When you’ve got your data on your computer or hard drive, it’s easy to see where your data is stored and you know who has access to it.
But how does it work when it’s in the cloud?
The cloud isn’t some mystical space up in the air. Realistically, it is simply just a network of connected servers that are off site. Not only can it speed up operations, but it can also cut IT costs. And, cloud storage security is much higher than you might think.
It might save me money, but is there cloud storage security?
Actually, over the last few years no major cloud provider has fallen victim to the huge malware attacks like Petya and WannaCry in May. More details of how cloud providers stayed safe here.
Hackers actually have a harder time breaching data in cloud systems.
They offer many layers of security and easy access for providers to monitor and block attacks. Things such as patches and fixes can be programmed ahead of time. This can ensure systems are up to date automatically.
Isn’t it risky putting my data in someone else’s hands?
Sony PlayStation’s user data was breached in recent years, but it was actually an internal breach that caused the data leak. The same applies to when dating website Ashley Madison’s users details were revealed. The cause was an internal database breach, as opposed to cloud.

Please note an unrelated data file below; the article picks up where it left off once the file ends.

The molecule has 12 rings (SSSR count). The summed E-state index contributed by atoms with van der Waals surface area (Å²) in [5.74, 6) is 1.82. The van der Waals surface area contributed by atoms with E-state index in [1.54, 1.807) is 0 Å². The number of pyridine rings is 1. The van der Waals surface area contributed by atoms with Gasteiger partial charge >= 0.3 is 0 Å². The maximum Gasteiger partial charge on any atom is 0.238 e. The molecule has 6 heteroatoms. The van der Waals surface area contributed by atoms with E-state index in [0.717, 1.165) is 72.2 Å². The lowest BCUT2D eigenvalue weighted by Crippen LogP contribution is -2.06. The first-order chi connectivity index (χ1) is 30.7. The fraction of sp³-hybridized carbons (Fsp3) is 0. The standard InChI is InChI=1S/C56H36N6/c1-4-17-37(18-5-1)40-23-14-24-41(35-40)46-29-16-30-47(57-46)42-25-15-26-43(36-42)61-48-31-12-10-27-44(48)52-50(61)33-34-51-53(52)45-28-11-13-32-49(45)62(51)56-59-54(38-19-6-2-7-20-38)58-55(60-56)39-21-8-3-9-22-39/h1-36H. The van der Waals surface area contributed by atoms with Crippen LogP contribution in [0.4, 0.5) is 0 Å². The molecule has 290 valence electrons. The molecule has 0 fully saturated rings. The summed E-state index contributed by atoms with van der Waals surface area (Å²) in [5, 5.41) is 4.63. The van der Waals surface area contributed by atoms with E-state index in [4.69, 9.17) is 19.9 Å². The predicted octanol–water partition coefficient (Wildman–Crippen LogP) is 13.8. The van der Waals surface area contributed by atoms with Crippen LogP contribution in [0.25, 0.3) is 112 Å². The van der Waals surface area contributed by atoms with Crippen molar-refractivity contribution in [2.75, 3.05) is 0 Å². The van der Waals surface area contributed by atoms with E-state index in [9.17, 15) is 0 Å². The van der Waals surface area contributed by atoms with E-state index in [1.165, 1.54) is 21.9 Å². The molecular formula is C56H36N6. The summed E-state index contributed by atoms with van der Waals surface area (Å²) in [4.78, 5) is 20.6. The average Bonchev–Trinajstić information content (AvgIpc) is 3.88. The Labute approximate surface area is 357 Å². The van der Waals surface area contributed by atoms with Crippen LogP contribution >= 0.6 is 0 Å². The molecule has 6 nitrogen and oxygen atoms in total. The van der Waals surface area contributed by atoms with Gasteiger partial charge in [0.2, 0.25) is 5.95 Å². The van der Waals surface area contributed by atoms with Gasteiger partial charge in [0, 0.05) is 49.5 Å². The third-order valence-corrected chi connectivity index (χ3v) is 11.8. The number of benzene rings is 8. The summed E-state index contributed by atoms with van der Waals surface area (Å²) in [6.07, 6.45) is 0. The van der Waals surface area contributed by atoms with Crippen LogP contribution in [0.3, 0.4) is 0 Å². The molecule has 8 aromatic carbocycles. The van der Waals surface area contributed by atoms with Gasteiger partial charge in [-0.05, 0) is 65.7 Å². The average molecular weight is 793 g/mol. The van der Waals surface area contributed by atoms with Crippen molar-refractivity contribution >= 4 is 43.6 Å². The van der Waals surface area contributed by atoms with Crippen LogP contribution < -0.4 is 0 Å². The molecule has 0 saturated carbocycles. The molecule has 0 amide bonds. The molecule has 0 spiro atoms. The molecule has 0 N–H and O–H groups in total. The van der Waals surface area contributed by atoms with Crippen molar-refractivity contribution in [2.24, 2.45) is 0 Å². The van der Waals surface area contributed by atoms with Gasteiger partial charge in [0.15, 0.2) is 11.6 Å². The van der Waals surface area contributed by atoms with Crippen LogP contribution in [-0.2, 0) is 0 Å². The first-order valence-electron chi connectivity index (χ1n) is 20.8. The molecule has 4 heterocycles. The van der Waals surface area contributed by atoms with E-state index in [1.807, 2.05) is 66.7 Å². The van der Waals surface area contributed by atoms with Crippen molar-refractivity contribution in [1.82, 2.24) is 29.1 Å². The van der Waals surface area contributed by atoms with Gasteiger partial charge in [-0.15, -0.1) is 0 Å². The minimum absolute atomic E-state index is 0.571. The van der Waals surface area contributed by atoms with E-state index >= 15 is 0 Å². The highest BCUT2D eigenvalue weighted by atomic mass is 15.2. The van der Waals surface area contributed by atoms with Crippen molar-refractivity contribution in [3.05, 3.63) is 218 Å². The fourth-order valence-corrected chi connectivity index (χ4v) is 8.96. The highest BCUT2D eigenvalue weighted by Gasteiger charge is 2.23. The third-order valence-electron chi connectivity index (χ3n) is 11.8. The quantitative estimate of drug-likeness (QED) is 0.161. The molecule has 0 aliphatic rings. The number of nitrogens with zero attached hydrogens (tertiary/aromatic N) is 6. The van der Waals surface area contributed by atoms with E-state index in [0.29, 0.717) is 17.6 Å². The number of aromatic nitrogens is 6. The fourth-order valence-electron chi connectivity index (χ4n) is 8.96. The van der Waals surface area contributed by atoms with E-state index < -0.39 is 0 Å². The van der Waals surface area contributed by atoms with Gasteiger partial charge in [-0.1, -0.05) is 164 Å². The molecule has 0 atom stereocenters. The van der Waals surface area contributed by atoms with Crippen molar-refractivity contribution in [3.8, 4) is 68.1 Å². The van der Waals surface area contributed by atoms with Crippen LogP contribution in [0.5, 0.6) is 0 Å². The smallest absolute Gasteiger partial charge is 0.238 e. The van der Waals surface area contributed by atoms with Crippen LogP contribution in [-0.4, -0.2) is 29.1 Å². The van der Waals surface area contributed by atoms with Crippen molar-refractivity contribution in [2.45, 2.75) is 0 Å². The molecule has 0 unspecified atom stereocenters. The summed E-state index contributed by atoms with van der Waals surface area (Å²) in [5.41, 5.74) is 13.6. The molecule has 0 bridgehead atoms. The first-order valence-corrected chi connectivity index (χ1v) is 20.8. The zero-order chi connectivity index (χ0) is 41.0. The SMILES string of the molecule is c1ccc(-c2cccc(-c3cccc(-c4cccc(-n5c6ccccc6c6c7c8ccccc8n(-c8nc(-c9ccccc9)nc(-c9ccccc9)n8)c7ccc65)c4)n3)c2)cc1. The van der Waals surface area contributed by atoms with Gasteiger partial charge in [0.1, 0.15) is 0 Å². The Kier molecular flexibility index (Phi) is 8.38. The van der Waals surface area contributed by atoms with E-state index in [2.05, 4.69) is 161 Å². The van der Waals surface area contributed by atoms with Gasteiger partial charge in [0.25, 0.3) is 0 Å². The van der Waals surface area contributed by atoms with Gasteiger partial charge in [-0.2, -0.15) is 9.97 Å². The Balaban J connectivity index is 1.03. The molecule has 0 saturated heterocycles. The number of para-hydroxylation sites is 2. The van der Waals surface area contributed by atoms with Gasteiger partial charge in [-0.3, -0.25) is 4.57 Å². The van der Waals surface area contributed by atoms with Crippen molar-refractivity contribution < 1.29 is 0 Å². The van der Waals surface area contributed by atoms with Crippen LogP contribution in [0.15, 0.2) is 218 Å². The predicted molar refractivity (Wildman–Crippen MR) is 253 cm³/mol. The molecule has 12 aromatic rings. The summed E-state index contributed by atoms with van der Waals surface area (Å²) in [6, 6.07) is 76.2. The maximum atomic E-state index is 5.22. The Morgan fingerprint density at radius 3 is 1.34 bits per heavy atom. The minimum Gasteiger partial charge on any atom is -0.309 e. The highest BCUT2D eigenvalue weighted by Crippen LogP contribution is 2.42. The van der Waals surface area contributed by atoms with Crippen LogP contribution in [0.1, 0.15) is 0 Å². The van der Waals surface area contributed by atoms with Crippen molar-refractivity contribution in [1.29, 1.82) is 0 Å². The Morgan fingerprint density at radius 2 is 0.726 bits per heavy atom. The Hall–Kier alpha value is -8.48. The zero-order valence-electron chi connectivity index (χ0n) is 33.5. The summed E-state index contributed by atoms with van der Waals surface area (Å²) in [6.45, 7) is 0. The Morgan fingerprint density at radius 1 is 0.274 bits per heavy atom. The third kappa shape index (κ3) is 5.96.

Similarly, when celebrities’ iClouds have been breached, releasing their compromising photos to the media, the issue was not actually the cloud itself. It was actually a result of Apple’s poor password system, completely unrelated to cloud storage security. Putting your data in the hands of experienced cloud professionals, like DataUP, is a safer option than internal staff that are inexperienced with the processes.
The bottom line on cloud storage security
When it comes down to it, most data breaches are actually caused through faulty password setups or internal database breaches.
Internal data breaches are often due to inexperienced staff. Choosing a reputable and experienced company to handle your data storage on the cloud can actually be a safer option as it decreases this risk.
Furthermore, having a backup of your data offsite ensures for a disaster recovery plan to be in place. This, as the name implies, is insurance for your data and a backup option in case of emergency.
Alternatively, give us a call to speak to a professional.
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Ko, E. (2017). 5 Safety Concerns with Cloud Data Storage, Answered. Systems and Software. Retrieved 28 August 2017, from https://systemsandsoftware.com/5-safety-concerns-with-cloud-data-storage-answered/
Wall, M. (2016). Can we trust cloud providers to keep our data safe?. BBC News. Retrieved 25 August 2017, from http://www.bbc.com/news/business-36151754
Woodford, C. (2017). Cloud computing. Explainthatstuff. Retrieved 25 August 2017, from http://www.explainthatstuff.com/cloud-computing-introduction.html